JACKSONVILLE, Fla. – Rodney Hurst learned about segregation and racism as a child. But it was a history lesson from a teacher that sparked a relentless desire for change in Hurst from a young age.
In 1955, Hurst was an 11-year-old student of Rutledge Pearson, an educator and civil rights advocate, who shared powerful words with his class that stuck with Hurst long after that lesson.
“He told us to leave the books at home and he taught us an inclusion American history including the salient contributions of Black [people], who were not given anything but who helped develop this country, that was alien during the educational process even during the segregated time,” Hurst recalled.
Now, several decades years later, Hurst is still sharing that knowledge and educating others about the dangers of racism and the stain it left on Jacksonville in 1960.
Back then, downtown Jacksonville looked similar to what we see in 2020. The streets were filled with people coming and going. The chief difference? In 1960, it was segregated.
Though a teen at the time, Hurst became president of Jacksonville’s NAACP Youth Council. His mission was equality for all, and one of his goals was integrating the city’s lunch counters.
“All these stores had the same thing in common: they wanted Black folk to come in and spend their money but only where they wanted us to spend money,” Hurst said. “If I wanted to go and sit down at the lunch counter with the invisible sign that said ‘white,’ I could not do that.”
“And we said it was insulting,” he added.
In response to the lack of equality, the NAACP Youth Council began staging sit-in protests over two weeks at Cohen Brothers, Woolworth’s, Kress, W.T. Grant’s, Walgreens and McCrory’s.
“The two weeks that we were sitting in, we never saw police,” Hurst recalled. “There was no ‘protect and serve’ during these sit-in demonstrations.”
All of these businesses, including some located where City Hall and the federal courthouse now sit, were segregated. Knowing they couldn’t count on police protection, the youths had to live with what Hurst described as a “healthy fear.”
“We knew what the possibilities were, but at the same time we were still determined, as Mr. [Rutledge] Pearson said, to be a part of the solution and not a part of the problem,” he said.
Those fears were realized on Aug. 27, 1960. Hurst said the day began like any other with him waking up to catch a bus that would take him to Laura Street downtown.
Hurst and other youth council members carried that same fear in their hearts as they traveled to W.T. Grant’s diner for a sit-in. They sat down and waited. Within minutes, hundreds of white men arrived, some wielding ax handles and baseball bats, as they attacked the teens and any other Black people downtown.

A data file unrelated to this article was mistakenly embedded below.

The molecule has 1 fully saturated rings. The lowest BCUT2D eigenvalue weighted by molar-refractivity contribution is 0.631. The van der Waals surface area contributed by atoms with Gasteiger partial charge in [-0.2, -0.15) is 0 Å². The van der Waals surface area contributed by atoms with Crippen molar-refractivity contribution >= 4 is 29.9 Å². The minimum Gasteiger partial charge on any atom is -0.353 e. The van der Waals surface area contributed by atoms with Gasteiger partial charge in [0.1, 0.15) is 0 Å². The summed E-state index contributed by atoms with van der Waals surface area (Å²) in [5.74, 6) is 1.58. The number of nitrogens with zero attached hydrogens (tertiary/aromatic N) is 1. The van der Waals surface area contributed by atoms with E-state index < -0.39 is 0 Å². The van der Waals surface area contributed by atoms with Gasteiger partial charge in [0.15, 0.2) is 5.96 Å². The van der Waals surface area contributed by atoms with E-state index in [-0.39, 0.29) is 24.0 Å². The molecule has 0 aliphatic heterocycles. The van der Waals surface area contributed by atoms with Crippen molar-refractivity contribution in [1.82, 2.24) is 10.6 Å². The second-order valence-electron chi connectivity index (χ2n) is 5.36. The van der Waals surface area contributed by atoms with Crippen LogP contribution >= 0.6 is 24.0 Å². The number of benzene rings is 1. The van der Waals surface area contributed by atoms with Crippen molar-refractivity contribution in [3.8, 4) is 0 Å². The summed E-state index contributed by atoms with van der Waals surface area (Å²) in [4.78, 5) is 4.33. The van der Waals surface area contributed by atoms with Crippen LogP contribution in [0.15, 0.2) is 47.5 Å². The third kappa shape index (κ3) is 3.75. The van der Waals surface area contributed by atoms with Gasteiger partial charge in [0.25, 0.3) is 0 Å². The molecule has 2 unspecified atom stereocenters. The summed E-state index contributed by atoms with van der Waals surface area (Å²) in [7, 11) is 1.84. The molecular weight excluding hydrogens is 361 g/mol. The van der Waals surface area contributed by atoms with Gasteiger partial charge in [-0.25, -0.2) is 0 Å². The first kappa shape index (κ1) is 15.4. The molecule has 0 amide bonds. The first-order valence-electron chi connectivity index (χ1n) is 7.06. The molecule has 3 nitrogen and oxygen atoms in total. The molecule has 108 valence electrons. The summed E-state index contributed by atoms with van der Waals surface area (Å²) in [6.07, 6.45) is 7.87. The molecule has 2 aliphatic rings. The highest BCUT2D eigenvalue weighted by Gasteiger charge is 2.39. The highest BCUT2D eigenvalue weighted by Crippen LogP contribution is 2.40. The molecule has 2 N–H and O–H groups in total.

“When we came out of Grant’s, it began to focus on you that these were men with weapons and they were using those weapons,” Hurt said of the day known as Ax Handle Saturday.
No local media covered the attack, except the Florida Star, a local Black newspaper. Life Magazine and the Pittsburg Courier, an out-of-state newspaper, also picked up the story.
Hurst was arrested after the attack, but those charges were later dropped. His arrest warrant falsely claimed he was a 20-year-old man from New York City, but in reality, he was a 16-year-old from Jacksonville. A bogus witness put on the stand couldn’t identify him in court.
“I am sitting in the front row and the judge said, ‘Alright young man, for the record, point out Rodney Hurst,’” Hurst recalled. “And he didn’t know me, so what did he do? He pointed to someone in the back of the courtroom.”
In Hurst’s Book — It Was Never About a Hot Dog and a Coke! — he detailed how Richard Parker, a white Florida State University student who joined the sit-ins was attacked and arrested the next day on charges of vagrancy and inciting a riot.
After Ax Handle Saturady, the fight for equality continued. Eventually, a biracial committee was formed to deal with segregation and other civil rights issues. It did not have the backing of then-Mayor Haydon Burns, but Black people kept up a boycott of segregated businesses.
After months of protests, lunch counters were integrated. But despite that step in the right direction, Hurst said it’s important for Jacksonville to remember the events that took place on Ax Handle Saturday.
“One of the things we do in American history is we ignore and omit things to make it seem as if things are fine,” he said. “We don’t talk about slavery, we don’t talk about the revolt in slavery, to make it appear as if Blacks were satisfied in slavery and they did not try to fight.”
As he noted, overlooking events like that can leave people with a mistaken impression.
"When you don't know about Ax Handle Saturday and the children's crusade .... and Ax Handle Saturday, everything is fine we didn't have any problems with the colored they were content with their own standard of less and that was far from the truth," Hurst said.
Today, a marker sits in the newly named James Weldon Johnson Park, once known as Hemming Park, marking the square where the attacks happened. It's a reminder of the senseless attack on children that changed so many lives and Jacksonville's history.
Hurst continues to educate locally and throughout the country about the Civil Rights movement, specifically Ax Handle Saturday. His detailed account of that era can be found in his book, It Was Never About a Hot Dog and a Coke!